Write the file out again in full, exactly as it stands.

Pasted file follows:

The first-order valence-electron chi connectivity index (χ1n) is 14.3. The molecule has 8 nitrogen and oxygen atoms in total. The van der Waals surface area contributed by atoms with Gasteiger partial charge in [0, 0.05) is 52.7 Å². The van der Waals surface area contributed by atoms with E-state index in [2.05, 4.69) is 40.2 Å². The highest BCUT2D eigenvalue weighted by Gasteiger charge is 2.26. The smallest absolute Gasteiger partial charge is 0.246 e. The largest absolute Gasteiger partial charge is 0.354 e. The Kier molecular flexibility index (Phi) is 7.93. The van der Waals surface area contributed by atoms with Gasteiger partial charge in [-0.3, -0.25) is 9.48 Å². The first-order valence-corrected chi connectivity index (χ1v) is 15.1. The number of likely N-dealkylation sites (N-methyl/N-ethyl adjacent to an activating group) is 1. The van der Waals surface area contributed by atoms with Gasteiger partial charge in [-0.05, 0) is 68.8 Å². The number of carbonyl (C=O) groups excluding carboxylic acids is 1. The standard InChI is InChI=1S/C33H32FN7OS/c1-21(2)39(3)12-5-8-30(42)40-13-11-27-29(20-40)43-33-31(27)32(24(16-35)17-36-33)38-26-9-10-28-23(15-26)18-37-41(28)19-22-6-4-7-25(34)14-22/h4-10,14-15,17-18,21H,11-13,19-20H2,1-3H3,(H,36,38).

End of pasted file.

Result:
The first-order valence-electron chi connectivity index (χ1n) is 14.3. The molecule has 8 nitrogen and oxygen atoms in total. The van der Waals surface area contributed by atoms with Gasteiger partial charge in [0, 0.05) is 52.7 Å². The van der Waals surface area contributed by atoms with E-state index in [2.05, 4.69) is 40.2 Å². The highest BCUT2D eigenvalue weighted by Gasteiger charge is 2.26. The smallest absolute Gasteiger partial charge is 0.246 e. The largest absolute Gasteiger partial charge is 0.354 e. The Kier molecular flexibility index (Phi) is 7.93. The van der Waals surface area contributed by atoms with Gasteiger partial charge in [-0.3, -0.25) is 9.48 Å². The first-order valence-corrected chi connectivity index (χ1v) is 15.1. The number of likely N-dealkylation sites (N-methyl/N-ethyl adjacent to an activating group) is 1. The van der Waals surface area contributed by atoms with Gasteiger partial charge in [-0.05, 0) is 68.8 Å². The number of carbonyl (C=O) groups excluding carboxylic acids is 1. The standard InChI is InChI=1S/C33H32FN7OS/c1-21(2)39(3)12-5-8-30(42)40-13-11-27-29(20-40)43-33-31(27)32(24(16-35)17-36-33)38-26-9-10-28-23(15-26)18-37-41(28)19-22-6-4-7-25(34)14-22/h4-10,14-15,17-18,21H,11-13,19-20H2,1-3H3,(H,36,38).